Football Flying Wedge

Football Flying Wedge

The flying wedge was an offensive tactic and play previously used in American football, among other sports. This tactic proved to be extremely successful and became one of football's most iconic formations. However, it was eventually banned from football altogether due to its dangerous nature and the number of injuries it caused.

How Does a Flying Wedge in Football Work?

The flying wedge utilizes momentum and brute force to be so effective at protecting the ball and destroying defenders. In the flying wedge formation, blockers would link themselves together in a triangle or wedge formation surrounding the ball carrier and run forward at full speed. This makes it almost impossible for a defender to reach the ball without dangerously throwing himself directly into the wedge and through multiple offensive players running straight on at high speeds.

History of the Flying Wedge

The flying wedge play was originally drawn from military formations used in ancient times. In 1892, Harvard football coach Lorin F. Deland introduced the tactic to football. It proved to be extremely effective but frequently resulted in severe injuries; head, neck, and spinal injuries were most common. Numerous players even died from the injuries sustained from their participation in the flying wedge. The long line of injuries, deaths, and overall violent nature of the play eventually led the NFL to ban its use in 2009.


When was the flying wedge banned in professional football?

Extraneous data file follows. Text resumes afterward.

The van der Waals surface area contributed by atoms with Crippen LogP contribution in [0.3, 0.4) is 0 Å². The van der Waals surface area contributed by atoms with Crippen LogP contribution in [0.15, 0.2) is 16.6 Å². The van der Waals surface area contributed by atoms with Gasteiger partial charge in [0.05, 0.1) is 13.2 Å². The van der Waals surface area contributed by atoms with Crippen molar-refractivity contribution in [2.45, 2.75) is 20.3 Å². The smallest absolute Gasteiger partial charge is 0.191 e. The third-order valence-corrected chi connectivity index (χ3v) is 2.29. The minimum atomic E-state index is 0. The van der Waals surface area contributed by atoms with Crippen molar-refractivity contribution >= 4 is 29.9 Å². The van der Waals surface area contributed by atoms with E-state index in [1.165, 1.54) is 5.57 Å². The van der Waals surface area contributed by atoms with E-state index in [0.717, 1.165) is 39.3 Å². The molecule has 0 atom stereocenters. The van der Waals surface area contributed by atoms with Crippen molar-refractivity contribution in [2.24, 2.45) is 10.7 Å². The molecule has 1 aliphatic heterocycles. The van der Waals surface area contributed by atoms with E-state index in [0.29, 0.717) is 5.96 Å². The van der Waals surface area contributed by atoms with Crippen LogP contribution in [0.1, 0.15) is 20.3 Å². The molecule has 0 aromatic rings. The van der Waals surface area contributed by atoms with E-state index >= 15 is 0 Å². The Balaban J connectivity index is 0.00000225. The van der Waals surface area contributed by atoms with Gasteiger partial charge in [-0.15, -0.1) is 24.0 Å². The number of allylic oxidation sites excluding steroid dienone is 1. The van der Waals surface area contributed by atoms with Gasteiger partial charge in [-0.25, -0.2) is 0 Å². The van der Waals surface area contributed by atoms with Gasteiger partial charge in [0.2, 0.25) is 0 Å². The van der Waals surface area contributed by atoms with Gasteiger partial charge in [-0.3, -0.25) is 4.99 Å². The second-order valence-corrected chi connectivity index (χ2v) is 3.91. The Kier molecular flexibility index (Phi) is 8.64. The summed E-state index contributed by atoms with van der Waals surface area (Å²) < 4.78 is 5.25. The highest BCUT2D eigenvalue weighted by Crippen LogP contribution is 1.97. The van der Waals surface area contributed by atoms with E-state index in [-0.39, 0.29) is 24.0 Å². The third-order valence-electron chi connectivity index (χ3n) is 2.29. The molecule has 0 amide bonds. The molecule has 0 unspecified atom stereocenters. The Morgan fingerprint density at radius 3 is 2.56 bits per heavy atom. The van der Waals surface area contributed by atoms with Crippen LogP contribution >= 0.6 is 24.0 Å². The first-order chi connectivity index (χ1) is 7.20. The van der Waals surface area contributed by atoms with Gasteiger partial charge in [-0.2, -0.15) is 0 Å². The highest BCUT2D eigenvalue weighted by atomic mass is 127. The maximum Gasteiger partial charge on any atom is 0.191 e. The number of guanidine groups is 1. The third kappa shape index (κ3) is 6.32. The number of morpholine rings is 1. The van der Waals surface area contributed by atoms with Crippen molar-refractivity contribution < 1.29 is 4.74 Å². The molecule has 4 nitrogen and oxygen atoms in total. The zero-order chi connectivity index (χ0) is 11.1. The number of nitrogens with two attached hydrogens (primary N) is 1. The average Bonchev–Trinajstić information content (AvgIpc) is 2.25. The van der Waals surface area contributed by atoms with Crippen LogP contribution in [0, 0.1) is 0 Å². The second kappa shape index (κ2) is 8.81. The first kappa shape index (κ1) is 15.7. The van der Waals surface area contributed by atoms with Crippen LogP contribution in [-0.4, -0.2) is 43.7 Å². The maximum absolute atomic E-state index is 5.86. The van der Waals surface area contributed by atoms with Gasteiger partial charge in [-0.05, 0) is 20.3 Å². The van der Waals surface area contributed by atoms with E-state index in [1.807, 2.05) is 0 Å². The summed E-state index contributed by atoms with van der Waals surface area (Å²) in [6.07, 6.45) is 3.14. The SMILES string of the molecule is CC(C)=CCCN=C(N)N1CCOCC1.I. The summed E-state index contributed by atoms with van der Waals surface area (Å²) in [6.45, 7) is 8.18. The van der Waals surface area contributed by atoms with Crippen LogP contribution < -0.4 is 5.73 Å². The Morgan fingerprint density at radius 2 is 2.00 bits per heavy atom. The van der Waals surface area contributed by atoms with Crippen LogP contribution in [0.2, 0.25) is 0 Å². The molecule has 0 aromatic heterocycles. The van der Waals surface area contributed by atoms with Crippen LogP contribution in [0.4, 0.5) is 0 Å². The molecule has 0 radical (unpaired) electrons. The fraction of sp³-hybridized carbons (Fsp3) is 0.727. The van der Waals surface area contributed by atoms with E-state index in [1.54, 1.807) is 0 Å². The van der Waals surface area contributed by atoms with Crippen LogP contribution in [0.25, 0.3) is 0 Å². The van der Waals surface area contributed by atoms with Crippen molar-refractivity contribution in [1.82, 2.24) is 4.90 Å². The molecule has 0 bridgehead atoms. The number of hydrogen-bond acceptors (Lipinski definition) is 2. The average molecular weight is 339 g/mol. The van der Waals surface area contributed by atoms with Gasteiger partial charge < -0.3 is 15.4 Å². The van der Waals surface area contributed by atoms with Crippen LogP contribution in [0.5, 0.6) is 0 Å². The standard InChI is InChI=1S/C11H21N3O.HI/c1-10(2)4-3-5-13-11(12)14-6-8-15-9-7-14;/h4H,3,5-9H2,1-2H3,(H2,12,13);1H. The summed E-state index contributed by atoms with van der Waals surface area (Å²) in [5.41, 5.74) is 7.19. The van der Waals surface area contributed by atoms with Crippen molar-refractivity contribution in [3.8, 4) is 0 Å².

The flying wedge formation was officially banned from the National Football League in 2009. The decision to ban this offensive formation was based on the dangers it posed to defensive players attempting to stop the ball. Additionally, it is forbidden to link arms or hands with players on your team for the purpose of blocking.

Who invented the flying wedge in football?

The flying wedge in football was first utilized in 1892, by Harvard football coach Lauren F. Deland. Deland first used this formation against Yale football, with the intention of drawing Yale offsides and earning themselves a penalty. However, this tactic was not successful, and Yale football remained onsides despite the unorthodox formation.

Is the flying wedge banned from other sports?

Yes, the flying wedge is banned from both American football and rugby. In both sports, the formation has led to unfair offensive strategy numerous head, neck, and spinal injuries. While the formation is no longer used in sports, it is used for other applications such as policing. Police officers have been known to utilize this formation to break up large crowds, often with riot shields and protective gear.